Mazzaella laminarioides and Sarcothalia crispata as possible bioindicators of heavy metal contamination in the marine coastal zone of Chile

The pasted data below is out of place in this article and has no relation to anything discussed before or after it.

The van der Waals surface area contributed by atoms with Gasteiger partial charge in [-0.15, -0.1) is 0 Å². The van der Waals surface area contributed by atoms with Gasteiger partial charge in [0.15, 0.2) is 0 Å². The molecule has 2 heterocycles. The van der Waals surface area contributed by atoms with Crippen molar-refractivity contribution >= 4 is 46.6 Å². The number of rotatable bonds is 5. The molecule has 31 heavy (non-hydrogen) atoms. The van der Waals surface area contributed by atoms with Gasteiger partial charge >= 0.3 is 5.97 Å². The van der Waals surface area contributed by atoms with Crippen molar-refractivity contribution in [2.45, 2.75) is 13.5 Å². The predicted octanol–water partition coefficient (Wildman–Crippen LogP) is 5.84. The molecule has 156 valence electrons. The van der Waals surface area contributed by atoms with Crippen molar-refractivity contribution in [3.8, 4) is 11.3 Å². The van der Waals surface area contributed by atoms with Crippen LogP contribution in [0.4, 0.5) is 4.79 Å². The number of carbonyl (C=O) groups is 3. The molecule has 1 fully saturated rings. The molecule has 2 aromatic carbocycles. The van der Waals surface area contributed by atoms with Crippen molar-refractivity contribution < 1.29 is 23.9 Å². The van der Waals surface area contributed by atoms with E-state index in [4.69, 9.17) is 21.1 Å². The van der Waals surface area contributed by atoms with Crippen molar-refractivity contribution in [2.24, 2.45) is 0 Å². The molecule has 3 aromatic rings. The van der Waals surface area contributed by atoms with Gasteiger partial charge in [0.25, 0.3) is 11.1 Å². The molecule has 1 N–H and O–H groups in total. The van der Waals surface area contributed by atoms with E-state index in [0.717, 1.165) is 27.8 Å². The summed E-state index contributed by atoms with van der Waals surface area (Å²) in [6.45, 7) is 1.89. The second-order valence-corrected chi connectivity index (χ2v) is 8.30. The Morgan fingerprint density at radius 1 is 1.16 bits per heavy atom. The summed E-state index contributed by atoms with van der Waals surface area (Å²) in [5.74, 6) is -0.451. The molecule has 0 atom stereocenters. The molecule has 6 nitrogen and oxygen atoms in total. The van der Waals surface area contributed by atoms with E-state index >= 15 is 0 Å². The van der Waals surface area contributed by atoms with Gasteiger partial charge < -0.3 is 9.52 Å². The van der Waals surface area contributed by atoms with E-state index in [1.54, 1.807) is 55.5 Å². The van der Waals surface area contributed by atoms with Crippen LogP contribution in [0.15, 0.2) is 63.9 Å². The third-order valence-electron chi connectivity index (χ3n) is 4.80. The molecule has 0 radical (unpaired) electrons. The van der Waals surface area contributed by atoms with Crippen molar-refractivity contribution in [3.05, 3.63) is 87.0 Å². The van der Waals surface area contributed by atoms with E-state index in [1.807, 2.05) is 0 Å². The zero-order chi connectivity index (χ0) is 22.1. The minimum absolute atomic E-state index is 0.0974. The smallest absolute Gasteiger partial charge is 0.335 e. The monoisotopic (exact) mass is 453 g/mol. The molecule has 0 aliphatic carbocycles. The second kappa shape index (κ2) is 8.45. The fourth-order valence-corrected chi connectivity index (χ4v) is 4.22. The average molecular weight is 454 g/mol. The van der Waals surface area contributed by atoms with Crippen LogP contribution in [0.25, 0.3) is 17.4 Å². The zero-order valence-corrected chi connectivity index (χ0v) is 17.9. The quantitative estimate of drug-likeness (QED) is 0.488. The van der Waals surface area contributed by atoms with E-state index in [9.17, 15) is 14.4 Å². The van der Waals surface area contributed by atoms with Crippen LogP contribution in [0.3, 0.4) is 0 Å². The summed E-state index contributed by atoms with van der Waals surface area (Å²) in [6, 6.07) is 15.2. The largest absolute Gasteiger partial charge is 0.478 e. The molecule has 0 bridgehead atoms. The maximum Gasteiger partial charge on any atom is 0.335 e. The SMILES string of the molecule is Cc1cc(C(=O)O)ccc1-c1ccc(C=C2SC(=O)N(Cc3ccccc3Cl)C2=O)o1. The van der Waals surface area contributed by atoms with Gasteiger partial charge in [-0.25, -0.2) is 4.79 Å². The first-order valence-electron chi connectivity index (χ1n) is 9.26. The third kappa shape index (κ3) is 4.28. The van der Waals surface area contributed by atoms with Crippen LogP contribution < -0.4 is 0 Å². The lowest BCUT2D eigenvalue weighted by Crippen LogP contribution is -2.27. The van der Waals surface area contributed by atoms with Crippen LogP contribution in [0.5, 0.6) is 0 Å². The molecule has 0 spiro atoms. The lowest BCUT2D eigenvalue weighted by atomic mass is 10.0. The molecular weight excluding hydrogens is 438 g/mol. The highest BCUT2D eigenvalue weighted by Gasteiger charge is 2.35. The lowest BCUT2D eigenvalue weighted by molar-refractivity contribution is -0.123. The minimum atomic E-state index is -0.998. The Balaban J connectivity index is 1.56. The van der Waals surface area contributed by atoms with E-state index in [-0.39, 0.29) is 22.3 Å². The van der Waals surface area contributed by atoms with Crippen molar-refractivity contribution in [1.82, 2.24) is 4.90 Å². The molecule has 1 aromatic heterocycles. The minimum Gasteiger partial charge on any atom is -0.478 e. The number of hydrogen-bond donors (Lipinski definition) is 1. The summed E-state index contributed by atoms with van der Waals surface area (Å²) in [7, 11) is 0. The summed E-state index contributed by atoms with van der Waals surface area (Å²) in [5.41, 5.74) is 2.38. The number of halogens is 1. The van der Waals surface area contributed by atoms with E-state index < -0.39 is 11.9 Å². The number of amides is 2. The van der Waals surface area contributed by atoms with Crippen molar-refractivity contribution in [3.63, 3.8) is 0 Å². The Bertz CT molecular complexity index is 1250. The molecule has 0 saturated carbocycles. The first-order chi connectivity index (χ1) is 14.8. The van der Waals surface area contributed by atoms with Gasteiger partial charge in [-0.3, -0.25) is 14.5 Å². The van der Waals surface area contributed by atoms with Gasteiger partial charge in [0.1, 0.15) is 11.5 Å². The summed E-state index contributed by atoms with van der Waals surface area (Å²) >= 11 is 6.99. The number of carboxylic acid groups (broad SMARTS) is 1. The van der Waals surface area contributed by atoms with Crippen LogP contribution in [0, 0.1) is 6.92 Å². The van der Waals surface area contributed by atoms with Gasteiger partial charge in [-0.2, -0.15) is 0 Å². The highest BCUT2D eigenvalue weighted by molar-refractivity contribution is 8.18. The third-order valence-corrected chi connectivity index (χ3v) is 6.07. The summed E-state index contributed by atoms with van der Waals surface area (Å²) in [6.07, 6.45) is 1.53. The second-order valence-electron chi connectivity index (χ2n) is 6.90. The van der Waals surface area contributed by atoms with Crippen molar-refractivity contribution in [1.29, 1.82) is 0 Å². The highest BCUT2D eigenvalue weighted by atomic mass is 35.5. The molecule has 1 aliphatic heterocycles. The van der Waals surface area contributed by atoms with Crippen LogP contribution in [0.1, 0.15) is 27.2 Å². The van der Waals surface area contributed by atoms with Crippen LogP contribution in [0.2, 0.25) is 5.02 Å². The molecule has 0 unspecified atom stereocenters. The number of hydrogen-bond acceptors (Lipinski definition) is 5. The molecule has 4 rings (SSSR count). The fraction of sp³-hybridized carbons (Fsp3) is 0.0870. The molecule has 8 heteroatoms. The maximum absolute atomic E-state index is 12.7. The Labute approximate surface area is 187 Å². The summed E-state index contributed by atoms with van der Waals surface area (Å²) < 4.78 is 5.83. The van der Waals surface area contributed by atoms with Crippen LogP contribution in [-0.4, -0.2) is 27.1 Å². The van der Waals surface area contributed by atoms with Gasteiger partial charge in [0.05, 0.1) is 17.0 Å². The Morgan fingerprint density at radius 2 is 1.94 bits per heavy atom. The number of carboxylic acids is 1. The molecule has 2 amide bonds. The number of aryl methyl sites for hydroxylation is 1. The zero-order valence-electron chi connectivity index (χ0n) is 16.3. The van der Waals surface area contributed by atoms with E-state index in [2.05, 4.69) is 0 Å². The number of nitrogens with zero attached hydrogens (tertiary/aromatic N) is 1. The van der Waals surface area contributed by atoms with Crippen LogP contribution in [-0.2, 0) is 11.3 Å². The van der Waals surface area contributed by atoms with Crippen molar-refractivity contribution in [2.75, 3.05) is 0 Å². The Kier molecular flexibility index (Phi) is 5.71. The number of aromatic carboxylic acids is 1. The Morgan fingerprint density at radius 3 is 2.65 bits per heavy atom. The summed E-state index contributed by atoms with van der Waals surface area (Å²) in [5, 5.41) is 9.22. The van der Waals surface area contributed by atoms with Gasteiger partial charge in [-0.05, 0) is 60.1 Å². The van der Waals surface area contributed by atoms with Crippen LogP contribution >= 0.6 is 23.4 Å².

The suitability of Mazzaella laminarioides and Sarcothalia crispata as heavy metal biomonitors of Cd, Cu, Hg, Pb, and Zn was assessed by comparing bioaccumulation of these elements in different life stages and frond sizes in samples from three locations, San Vicente Bay (industrial area), Coliumo, and Quidico (the latter as a reference station), where different degrees of heavy metal pollution are recorded. Bioaccumulation and bioconcentration factors of Cd, Cu, Hg, Pb, and Zn were evaluated. The two macroalgae species showed similar patterns, with higher values of Cu, Hg, Pb, and Zn in polluted areas. M. laminarioides bioaccumulated higher concentrations of all metals assessed than S. crispata, independent of life stage and frond size. The results also showed significantly higher Cu, Hg, Pb, and Zn concentrations (p < 0.05) in water samples from San Vicente Bay than those measured in Coliumo and Quidico. Concentrations of Cd, Hg, Pb, and Zn in San Vicente Bay and Cd, Hg, and Pb in Coliumo and Quidico exceed the mean values considered to represent natural concentrations (Cu = 3.00 mu g L-1; Zn = 5.00 mu g L-1; Pb = 0.03 mu g L-1; Cd = 0.05 mu g L-1; Hg = 0.05 mu g L-1); however, the concentrations recorded do not cause negative effects on the growth and survival of macroalgae. The assessment of heavy metals bioaccumulated in M. laminarioides and S. crispata, particularly Hg, Pb, and Zn, offers a reliable approach for pollution assessment in rocky intertidal environments. Cu and Cd concentrations in seawater samples from San Vicente and Coliumo Bays were significantly higher than in those from Quidico (p value < 0.05); no significant differences in Cd concentrations were observed between San Vicente and Coliumo Bays (p < 0.05). Exceptionally, Cd is bioaccumulated at high levels independent of its availability in the water, thus reaching high concentrations in control areas. High concentrations of metals like Cu and Zn may limit or inhibit Cd uptake in macroalgae, since the transport channels are saturated by some metals, reducing the accumulation of others. These macroalgae species offer good potential for the development of suitable heavy metal pollution survey tools in rocky intertidal environments.

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